Fatal Delaware River boat crash video released ahead of lawsuit
Wednesday 02 May 2012
Attorneys for the parents of two Hungarian students killed when a barge slammed into a tour boat in Philadelphia nearly two years ago released a new video of the crash just days before a civil wrongful death lawsuit goes to federal court.
Dora Schwendtner, 16, and Szabolcs Prem, 20, died when a city barge pushed by a tug collided with their disabled duck boat on the Delaware River in July 2010, dumping more than three dozen people into the river.
A spokesman for the plaintiffs' attorneys says the video, released yesterday, shows the impact of the barge and tour boat from the New Jersey side of the river. It was part of the official record compiled by the National Transportation Safety Board, which investigated the crash.
The video shows the 80-yard (73-meter)-long barge moving toward the drifting duck boat and then driving over the smaller vessel.
Wrongful death lawsuits have been filed by the families against K-Sea Transportation, which operated the tugboat guiding the barge; Ride the Ducks, which operated the tour boat; the city of Philadelphia, which owned the barge; and others. Before the lawsuits can proceed, a judge will hear arguments on Monday on whether maritime law should limit the liabilities of the operators of both vessels.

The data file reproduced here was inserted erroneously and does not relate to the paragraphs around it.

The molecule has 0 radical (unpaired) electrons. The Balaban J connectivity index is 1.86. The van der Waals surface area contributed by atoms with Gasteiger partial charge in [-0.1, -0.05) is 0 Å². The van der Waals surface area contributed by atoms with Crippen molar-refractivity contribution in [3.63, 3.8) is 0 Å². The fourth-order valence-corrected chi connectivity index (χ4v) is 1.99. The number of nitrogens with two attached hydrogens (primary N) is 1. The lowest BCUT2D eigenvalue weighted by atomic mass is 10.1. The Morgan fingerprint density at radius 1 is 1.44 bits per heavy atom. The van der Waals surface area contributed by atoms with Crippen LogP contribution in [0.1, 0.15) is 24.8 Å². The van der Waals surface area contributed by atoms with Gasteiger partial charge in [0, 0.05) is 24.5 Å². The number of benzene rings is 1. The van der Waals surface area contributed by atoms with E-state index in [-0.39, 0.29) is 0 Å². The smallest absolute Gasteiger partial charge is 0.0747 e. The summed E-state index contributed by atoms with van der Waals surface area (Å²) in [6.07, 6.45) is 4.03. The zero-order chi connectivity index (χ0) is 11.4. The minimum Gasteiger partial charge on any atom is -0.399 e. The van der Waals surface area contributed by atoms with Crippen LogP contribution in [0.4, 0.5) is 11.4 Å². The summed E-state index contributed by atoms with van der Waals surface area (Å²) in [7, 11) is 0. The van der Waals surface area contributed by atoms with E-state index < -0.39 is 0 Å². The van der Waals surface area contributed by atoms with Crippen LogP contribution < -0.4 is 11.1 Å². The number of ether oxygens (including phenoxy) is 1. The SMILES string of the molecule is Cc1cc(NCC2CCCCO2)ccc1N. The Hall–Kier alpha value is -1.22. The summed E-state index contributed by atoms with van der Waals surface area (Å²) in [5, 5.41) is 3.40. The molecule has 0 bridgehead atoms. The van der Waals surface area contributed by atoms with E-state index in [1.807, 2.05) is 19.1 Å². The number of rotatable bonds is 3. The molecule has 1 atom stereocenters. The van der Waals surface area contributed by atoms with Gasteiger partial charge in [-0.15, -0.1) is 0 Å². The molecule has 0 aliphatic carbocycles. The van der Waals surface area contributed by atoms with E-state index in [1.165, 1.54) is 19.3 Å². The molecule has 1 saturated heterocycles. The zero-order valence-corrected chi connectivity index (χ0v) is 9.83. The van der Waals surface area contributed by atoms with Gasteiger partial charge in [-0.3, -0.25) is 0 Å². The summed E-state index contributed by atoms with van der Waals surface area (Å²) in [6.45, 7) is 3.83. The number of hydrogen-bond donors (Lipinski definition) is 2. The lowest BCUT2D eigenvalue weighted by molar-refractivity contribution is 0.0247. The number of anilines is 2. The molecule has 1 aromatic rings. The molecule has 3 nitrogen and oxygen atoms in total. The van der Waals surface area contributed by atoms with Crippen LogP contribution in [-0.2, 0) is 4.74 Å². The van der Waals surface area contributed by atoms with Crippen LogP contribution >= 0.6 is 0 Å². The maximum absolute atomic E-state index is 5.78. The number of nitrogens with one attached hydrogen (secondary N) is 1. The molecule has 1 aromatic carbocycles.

Lawyers for the victims' families say passengers weren't told to don life preservers until moments before the crash. They also contend the vessel lacked an emergency air horn and radio and had overhead canopies that trapped the two victims underwater when the boat capsized.
In November, tug pilot Matthew Devlin was sentenced to a year in prison after pleading guilty to the maritime equivalent of an involuntary manslaughter charge. Prosecutors said he was distracted by cellphone calls amid a family emergency and moved to a part of the tug that blocked his view of the river.
The safety board said in its report on the crash that the duck boat overheated on the hot day because someone left a radiator cap off, and the captain mistook the steam for an engine fire and anchored the boat in the busy channel.
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